An arbitrator grants one request for expungement but denies another, with a multi-paragraph explanation for the latter ruling.
Lombardo v. Joseph Gunnar, FINRA No. 20-00011 (New York, NY, Aug. 7, 2020), an Associated Person vs. Member dispute, was administered under the Special Proceeding option for simplified cases. Using the soon-to-be eliminated “$1 trick” the Claimant AP sought expungement under FINRA Rule 2080(b)(1)(A): “the claim, allegation, or information is factually impossible or clearly erroneous.” The deceased Customer’s estate did not participate, nor did the firm (which did not oppose the expungement request).
One Customer Complaint Expunged …
In recommending expungement of one Customer complaint, sole Public Arbitrator Brian John Gallagher states: “Claimant testified that the customer maintained a non-discretionary account in which he traded tech stocks during 1998-2001, following the recommendations of a popular tech analyst named Richard Skelton. The customer initiated all trades and received confirmations and statements without any complaint. Claimant and another tech analyst recommended to the customer that he pursue a more diversified and balanced investment strategy (including preferred stocks, mutual funds, etc.). The customer declined, wishing to invest only in tech stocks following Skelton’s published recommendations. The customer also maintained other accounts at other firms and did ‘exceptionally well’ until the tech crash in 2000. He then closed his account. In 2005, Respondent advised Claimant that the customer had complained of ‘Poor Performance.’ Respondent investigated and denied the claim. An abandoned complaint of ‘Poor Performance’ of a non-discretionary OTC portfolio during a down market does not implicate any misconduct and does not appear to present any meaningful investor-protection or regulatory value.”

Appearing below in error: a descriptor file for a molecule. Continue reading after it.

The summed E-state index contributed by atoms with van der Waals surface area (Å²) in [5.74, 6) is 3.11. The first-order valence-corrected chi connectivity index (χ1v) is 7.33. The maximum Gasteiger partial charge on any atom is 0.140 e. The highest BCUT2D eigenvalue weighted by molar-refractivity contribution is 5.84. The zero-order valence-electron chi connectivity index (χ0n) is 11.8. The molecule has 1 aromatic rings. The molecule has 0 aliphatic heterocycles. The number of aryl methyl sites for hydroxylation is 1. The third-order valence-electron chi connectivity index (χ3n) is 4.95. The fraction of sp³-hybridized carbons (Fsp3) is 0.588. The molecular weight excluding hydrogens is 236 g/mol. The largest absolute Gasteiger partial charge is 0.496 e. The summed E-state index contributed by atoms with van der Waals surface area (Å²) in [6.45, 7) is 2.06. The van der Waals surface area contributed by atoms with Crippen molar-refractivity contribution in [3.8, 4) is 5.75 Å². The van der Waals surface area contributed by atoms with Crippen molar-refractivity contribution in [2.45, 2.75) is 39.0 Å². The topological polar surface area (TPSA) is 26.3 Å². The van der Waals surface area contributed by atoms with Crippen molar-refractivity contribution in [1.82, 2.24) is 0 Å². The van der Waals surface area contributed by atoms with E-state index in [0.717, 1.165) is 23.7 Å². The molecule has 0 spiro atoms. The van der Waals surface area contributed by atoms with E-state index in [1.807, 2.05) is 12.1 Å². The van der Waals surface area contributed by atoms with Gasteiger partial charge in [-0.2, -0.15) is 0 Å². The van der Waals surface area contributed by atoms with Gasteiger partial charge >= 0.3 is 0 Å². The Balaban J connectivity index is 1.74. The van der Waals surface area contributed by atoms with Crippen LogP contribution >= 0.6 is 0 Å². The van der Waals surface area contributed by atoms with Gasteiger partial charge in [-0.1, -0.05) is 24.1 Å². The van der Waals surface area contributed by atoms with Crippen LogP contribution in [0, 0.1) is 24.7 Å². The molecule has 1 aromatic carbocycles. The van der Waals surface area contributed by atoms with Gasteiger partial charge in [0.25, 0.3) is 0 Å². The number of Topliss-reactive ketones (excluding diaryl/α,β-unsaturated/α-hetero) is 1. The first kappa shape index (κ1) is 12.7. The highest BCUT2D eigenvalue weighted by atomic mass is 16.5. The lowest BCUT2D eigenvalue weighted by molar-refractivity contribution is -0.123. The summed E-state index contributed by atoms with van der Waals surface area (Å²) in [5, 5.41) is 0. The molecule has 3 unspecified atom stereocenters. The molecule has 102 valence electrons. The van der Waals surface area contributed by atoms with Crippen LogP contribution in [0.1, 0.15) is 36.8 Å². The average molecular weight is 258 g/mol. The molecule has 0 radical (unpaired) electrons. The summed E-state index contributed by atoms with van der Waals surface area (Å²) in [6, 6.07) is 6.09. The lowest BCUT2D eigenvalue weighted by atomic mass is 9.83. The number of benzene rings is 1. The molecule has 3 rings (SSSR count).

… But Another Denied
Having recommended expungement of one complaint, the Arbitrator denies another largely based on a failure of proof: “Given Claimant’s history with Respondent as reported on the CRD, it appears that Respondent did not consider Claimant to be at fault. The prompt settlement could be described as ‘nuisance’ value. Respondent did not demand any contribution from Claimant as it had in two other settlements, and it did not report the matter until two years later and then only because the SEC wanted a report on Claimant’s CRD. However, it cannot be ignored that the SEC – with access to a more complete documentary record than is available here – determined that disclosure would further meaningful investor protection and ordered the complaint listed on Claimant’s CRD. Unfortunately, due to the passage of time and the loss of records, Claimant was not able to present documentary support for his claims regarding the nature and conduct of the account or the customer’s allegations .... Given the contrary SEC action and lacking any documentary support, Claimant could not prove the negatives required by Rule 2080.”
(ed: Seems to us that the Arbitrator was sympathetic to the AP’s position on Count no. 2, but was constrained by the requirements of Rule 2080 and the loss of evidence over the years.)